The planes even have different names on a carrier. : Rhino vs Bug.

Btw, The F18 was a bit more than a relabeled YF17, though it was definitively a derivative. http://www.aerospaceweb.org/question/pl ... 145a.shtml

As a newish multi-role it was good enough to replace the F14 of Top Gun fame and a couple of others.

Besides, it's not always the airframe that matters most; it is the avionics, missile etc that drive up the cost and capability,

The F18 SH may not be the fastest/snazziest plane out there , but it is still good , mature technology and effective, with a good radar and missiles, etc.

Re : cost and logic of 57, some similar sentiments to yours

But why not apply that logic also to the number of carriers itself, by extension ?

Surely, if you spend umpteen billions on extra carriers, you want to have it armed commensurately with offensive and defensive arms (aka planes). Disagree or agree, wouldnt that be part of the logic ..

In my experience, there isn't really much justification publicly as to extra carriers or the number and type of new planes on them.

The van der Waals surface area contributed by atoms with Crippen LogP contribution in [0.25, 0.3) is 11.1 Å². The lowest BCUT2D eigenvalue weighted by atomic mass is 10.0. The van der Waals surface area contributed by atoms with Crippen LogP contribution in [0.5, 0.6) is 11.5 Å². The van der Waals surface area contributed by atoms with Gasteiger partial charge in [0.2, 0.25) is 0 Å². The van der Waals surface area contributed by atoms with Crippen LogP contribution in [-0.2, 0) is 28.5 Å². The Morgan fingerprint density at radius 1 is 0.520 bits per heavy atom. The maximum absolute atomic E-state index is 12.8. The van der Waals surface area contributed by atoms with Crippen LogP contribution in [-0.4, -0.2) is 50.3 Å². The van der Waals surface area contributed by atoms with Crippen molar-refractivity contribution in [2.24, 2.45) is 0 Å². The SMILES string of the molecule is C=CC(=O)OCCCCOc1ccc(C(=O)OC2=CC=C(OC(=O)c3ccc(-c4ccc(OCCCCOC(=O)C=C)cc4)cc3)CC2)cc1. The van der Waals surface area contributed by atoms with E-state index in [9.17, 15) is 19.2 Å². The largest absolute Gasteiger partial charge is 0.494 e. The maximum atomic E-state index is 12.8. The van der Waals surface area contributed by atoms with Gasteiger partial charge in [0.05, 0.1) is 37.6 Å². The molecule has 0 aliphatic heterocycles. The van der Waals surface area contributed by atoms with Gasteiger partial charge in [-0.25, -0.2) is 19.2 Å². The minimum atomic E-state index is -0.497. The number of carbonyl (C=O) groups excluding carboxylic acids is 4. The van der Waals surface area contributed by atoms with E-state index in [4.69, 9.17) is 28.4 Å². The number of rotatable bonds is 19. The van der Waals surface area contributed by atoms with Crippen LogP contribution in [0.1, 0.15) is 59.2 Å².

Objecting to one kind of plane misses these larger arguments..

But there's certainly an argument to have a big segment invested in long term growth and evolution of indian fighter aircraft..

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Re: Naval Tejas Mk1/Mk2: News & Discussion - 23 February 2019

Postby brar_w » 18 Jun 2019 10:03

Barath wrote:As a newish multi-role it was good enough to replace the F14 of Top Gun fame and a couple of others.


viewtopic.php?f=3&t=7625&p=2361750#p2361750

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Re: Naval Tejas Mk1/Mk2: News & Discussion - 23 February 2019

Postby Haridas » 24 Jul 2019 21:55

Barath wrote:
ramana wrote:[
Technology
F-18 is a 1970s plane with lipstick on it.